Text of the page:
DRIGGS was a grandson of Serling Driggs who was one of the original
settlers to travel into the Salt Lake Valley in Utah, USA with the Mormons,
under the leadership of Brigham Young, in the year 1847.
In 1875 Amasa married Catherine FORBES in Salt Lake City. Later, in 1889
Amasa and Catherine, along with their four children - Olive, Asael,
Catherine & Appolos - and accompanied by other families, travelled
by covered wagon from the Salt Lake Valley to Canada, driving their herd
of 300 dairy cattle with them.
The Diggs family then settled in the Fort Macleod area in southern Alberta,
and ranched there for five years. There, they had 2 more children, son
Samuel was born in 1889, and daughter Louise in 1892.
In 1894 they again moved, this time to the Lacombe area in central Alberta.
They drove their cattle with them fording rivers and lakes where there
were no bridges. Their first home was a log cabin with a dirt floor.
A few years later, they bought a farm with a large home located near the
Edmonton-Calgary Trail, in the Morningside District of Ponoka County.
Here 2 more children were born, daughters Laura in 1895 and Sylvia in
1901. The family home was used for church services on Sundays, and for
neighborhood dances. Amasa played the violin, and was often accompanied
by members of his family playing a variety of instruments. Because of
its location close to the Edmonton-Calgary Trail, many travellers on their
way to the Klondike gold rush, stopped at the Driggs home to ask for assistance,
food or lodging. In all, Catherine and Amasa had 8 children.
Amasa remained in the Lacombe area until his death in 1929. Catherine,
returned to Salt Lake City, Utah, U.S.A. where she died in 1941.
& Pieces.... As their home as located close to the Edmonton-Calgary
Trail, daughters, Louise and Laura, remember rushing to the roadside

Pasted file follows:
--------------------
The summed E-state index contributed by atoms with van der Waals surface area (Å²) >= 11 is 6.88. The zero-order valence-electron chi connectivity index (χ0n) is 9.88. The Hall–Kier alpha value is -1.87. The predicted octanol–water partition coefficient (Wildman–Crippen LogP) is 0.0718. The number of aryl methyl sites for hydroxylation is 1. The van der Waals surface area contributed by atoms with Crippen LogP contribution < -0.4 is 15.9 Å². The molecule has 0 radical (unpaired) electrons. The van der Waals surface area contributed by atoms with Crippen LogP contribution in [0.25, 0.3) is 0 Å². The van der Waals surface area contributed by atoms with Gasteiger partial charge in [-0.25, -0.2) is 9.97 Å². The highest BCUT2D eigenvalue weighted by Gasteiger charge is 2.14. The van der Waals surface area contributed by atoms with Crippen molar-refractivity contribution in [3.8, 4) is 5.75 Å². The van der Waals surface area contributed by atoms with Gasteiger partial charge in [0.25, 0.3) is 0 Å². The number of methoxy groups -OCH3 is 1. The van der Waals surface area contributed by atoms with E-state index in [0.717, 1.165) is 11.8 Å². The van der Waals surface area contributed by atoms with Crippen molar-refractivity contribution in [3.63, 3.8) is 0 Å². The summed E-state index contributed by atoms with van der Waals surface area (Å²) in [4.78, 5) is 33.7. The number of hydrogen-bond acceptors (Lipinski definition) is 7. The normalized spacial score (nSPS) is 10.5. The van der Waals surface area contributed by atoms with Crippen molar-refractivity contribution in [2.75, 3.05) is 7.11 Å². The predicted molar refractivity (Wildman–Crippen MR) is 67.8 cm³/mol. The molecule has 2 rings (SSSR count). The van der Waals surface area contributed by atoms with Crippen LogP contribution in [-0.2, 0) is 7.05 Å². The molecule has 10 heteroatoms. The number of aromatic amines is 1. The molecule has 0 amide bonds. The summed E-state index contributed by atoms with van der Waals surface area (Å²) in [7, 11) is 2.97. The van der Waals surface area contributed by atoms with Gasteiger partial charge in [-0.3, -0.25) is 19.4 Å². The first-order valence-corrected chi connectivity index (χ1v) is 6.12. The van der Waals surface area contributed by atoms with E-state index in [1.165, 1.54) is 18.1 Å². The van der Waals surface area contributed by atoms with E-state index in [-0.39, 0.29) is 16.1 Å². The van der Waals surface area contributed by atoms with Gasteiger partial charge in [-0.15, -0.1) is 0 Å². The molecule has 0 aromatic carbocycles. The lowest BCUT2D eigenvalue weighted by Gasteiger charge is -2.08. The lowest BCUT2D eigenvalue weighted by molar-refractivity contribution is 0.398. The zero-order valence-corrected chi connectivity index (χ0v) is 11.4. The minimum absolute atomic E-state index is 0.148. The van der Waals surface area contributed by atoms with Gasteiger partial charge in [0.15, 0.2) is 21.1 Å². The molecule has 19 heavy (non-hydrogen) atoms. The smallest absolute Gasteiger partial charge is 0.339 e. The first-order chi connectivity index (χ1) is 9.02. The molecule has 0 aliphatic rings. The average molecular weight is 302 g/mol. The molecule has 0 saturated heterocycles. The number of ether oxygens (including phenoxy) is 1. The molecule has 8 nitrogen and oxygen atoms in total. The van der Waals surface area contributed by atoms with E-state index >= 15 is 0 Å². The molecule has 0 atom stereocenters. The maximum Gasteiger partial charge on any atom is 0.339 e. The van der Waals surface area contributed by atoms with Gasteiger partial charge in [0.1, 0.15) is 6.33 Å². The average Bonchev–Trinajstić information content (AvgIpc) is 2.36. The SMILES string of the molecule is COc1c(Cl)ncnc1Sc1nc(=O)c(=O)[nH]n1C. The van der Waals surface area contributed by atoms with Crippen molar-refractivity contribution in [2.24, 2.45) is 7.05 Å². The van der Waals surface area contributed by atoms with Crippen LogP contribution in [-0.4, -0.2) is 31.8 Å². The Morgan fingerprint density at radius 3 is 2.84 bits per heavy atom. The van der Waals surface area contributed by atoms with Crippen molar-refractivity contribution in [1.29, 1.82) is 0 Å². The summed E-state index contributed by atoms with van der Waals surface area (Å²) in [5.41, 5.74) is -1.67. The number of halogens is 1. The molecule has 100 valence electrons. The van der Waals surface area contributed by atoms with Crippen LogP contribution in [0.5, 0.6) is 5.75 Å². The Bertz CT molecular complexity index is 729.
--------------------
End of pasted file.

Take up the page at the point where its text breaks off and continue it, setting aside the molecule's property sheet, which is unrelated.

to watch a car roar by on its first trip from Calgary to Edmonton.
The younger children in the Driggs family attended Milton School.
One teacher stood out in Laura's memory - Mr. Malcolm. He was a
teacher who commanded strict discipline and who had the respect
of his students. He had a fine understanding of children whose lives
had been limited to their home area. He spent many hours aside from
regular school subjects telling the students of his travels and
of the outside world they would one day see.
Louise (Driggs) Jackson tells of an occasion when there was a new
building, probably a school, hauled in. At recess the students all
began pushing on one side until it fell over on its side.
- Born in Utah
in 1878, Olive came to Canada with her parents and settled in the
Lacombe district. She worked on for the Canadian Pacific Railroad
(C.P.R.) building cars in the cook cars where she met and married
Tom WALSH, Bridge Inspector for the C.P.R. In time Olive and Tom
moved back to his family home in Fort Williams, Ontario, Canada.
They had no children.In 1936, Olive passed away.
- In the fall
of 1914, Asael was working on a threshing machine inthe Symonds
district of Ponoka County when he met his future wife, Bessie SKEELS.
A few months later they were married, made their home in Morningside
that winter, and Asael cut and hauled firewood from near Gull Lake,
and sold it to people in town.
In 1915 they returned to Rimbey, and Asael worked for Dave Adams
breaking land. Once he completed the work, Bessie wanted to move
back to Lewiston, Idaho, USA where 2 of her brothers lived, so they